The far end of that curve would be the point where buying something too expensive will be wasted - if I only need the mountain bike to go to the shops on a Sunday morning for the newspapers, I could do without a lot of the lightweight materials or fancy suspension that a better bike would have. Ditto, if I'm an average cyclist, I won't need a top-of-the-range carbon bike since it won't make any difference to my "performance" (though try saying that to all the golfers who regularly sink their salaries into buying all the latest kit, without having any meaningful impact on their game).

Maybe it won't be "wasted", but I just won't have any way of judging compared to other products in its proximity - if I'm in the market for a MINI and yet looked at the comparative price difference of a Ferrari and an Aston Martin, I wouldn't rationally be able to say that one is better and worth the premium over the other.

So what does any of this have to do with software?

A two-fold principle I suppose: on one hand, maybe you don't need to buy the latest and greatest piece of software without knowing what it will do for you and why. Or if you do buy the new version, have you really invested any effort into making sure you're using it to its maximum potential?

Look at the new version of Microsoft Office, with the much-discussed "Ribbon" UI (actually, this link is a great training resource - it can show you the look of the Office 2003 application, you click on an icon or menu item, and it will take you to the location of the same command in the new UI).

The Ribbon scares some people when they see it, as they just think "all my users will need to be re-trained", and they maybe ask "how can I make it look like the old version?".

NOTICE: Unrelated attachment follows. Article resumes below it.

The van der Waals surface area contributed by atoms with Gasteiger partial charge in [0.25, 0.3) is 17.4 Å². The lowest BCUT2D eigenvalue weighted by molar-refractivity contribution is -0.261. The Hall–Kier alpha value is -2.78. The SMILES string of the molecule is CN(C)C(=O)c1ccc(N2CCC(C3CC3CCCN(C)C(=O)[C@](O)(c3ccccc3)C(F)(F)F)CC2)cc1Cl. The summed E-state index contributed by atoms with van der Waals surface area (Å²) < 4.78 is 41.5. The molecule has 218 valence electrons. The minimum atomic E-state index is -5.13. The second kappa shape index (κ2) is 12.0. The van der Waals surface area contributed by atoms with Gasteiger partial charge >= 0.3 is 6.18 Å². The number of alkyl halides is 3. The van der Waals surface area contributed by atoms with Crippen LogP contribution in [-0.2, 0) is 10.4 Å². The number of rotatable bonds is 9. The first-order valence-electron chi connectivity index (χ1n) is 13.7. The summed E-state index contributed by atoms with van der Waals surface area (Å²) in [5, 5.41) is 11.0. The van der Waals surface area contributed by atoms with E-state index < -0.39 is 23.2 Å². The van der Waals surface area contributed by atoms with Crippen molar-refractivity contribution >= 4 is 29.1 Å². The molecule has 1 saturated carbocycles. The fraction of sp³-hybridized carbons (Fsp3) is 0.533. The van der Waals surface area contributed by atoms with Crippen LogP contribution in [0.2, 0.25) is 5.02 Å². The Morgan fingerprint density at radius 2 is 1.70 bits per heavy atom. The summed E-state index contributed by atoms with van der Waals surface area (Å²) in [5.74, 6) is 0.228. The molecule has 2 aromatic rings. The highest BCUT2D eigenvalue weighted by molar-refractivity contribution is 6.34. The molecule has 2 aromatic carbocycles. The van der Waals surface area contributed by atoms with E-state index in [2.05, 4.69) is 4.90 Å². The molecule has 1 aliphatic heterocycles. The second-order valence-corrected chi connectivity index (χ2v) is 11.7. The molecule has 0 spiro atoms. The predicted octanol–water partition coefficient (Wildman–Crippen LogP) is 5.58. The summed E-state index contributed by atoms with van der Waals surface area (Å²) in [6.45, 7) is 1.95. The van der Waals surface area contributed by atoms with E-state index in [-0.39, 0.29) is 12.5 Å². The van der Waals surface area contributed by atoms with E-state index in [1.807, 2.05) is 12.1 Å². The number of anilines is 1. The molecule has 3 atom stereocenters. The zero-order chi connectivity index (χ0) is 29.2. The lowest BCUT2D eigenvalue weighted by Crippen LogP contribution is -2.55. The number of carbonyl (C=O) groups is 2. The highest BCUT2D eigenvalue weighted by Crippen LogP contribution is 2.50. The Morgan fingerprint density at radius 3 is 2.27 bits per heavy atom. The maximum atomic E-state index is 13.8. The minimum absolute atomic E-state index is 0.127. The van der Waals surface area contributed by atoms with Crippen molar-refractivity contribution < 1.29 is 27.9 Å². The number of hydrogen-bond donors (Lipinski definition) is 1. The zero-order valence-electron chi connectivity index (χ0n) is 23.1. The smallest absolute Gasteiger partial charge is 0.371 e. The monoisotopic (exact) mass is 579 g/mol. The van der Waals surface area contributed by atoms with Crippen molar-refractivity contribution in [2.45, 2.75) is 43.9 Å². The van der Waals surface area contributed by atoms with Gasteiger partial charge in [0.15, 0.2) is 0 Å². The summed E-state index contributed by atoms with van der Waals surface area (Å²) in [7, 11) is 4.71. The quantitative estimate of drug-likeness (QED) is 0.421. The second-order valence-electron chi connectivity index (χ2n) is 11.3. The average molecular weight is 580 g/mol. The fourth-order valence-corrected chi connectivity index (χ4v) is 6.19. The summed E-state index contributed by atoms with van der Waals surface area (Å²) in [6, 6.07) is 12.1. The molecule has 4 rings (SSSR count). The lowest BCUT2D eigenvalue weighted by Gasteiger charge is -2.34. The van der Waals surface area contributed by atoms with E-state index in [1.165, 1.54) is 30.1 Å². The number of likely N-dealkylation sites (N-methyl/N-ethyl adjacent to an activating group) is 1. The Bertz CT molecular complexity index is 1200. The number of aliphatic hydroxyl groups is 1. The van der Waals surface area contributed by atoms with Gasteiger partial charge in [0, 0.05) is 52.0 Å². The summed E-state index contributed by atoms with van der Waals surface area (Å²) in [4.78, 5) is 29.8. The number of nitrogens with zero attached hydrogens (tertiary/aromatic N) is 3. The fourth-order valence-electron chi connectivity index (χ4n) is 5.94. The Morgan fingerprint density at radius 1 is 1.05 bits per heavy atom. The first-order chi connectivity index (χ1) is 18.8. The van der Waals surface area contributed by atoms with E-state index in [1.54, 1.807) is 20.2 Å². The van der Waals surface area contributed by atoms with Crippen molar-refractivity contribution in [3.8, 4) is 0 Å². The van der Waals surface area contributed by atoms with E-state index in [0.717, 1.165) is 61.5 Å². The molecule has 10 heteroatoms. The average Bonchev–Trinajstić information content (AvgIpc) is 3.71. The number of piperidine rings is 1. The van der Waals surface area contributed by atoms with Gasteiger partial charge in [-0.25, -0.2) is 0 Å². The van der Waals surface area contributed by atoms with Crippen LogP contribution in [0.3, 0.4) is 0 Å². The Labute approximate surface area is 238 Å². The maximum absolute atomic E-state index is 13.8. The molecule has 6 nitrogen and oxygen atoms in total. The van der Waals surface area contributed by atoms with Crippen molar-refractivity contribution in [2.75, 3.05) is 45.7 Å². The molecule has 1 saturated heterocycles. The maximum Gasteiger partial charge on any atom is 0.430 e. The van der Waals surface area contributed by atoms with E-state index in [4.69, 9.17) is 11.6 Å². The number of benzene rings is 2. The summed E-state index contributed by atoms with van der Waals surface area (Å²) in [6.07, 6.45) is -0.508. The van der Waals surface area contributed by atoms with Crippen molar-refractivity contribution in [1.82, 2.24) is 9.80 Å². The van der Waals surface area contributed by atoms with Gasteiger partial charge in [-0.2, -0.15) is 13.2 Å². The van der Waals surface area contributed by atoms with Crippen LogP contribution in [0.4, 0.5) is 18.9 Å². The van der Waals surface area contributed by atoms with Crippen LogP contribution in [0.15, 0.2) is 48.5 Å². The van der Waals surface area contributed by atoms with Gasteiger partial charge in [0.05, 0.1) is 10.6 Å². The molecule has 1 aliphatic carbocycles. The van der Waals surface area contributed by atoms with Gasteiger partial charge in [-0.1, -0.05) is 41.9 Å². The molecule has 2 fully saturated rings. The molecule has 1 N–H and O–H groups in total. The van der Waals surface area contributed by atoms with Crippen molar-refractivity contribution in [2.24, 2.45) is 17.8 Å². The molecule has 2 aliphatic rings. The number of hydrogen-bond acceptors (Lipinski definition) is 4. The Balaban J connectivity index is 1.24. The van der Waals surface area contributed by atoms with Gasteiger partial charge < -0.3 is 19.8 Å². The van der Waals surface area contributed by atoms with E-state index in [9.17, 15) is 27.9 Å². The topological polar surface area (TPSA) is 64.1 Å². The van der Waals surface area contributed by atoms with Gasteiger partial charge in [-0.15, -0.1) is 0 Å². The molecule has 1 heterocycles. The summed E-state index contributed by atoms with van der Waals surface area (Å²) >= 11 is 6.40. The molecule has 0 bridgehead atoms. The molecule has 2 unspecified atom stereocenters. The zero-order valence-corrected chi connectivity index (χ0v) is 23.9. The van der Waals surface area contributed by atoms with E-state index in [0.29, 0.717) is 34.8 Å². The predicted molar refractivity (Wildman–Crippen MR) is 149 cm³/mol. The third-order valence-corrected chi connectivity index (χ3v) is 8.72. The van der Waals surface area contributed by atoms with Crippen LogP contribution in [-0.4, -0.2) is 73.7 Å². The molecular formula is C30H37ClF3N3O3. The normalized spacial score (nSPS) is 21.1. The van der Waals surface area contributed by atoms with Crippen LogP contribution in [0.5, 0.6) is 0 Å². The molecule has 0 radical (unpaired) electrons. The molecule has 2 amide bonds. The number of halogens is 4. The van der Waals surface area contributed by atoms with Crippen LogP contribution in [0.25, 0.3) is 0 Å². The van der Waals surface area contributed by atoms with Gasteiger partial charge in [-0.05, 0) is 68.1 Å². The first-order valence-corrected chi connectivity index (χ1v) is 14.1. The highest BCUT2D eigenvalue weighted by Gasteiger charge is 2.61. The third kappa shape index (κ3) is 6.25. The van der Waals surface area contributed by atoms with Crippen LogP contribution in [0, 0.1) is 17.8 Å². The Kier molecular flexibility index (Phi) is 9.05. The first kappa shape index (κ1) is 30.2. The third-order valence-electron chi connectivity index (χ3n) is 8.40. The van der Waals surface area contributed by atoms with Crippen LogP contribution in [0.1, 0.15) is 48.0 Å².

The fact that the Ribbon is so different gives us an excellent opportunity to think about what the users are doing in the first instance - rather than taking old practices and simply transplanting them into the new application, maybe it's time to look in more depth about what the new application can do, and see if the old ways are still appropriate?

A second point would be to be careful about buying software which is too cheap - if someone can give it away for free, or it's radically less expensive than the rest of the software in that category, are you sure it's robust enough, that it will have a good level of backup support (and not just now, but in a few years' time?) What else is the supplier going to get out of you, if they're subsidising that low-cost software?

Coming back to Ruskin: it's quite ironic that doing a quick search for that quote online reveals lots of businesses who've chosen it as a motto on their web site. Given that Ruskin was an opponent of capitalism (in fact he gave away all the money he inherited upon his father's death), I wonder how he would feel about the practice of many companies using his words as an explanation of why they aren't cheaper than their competitors?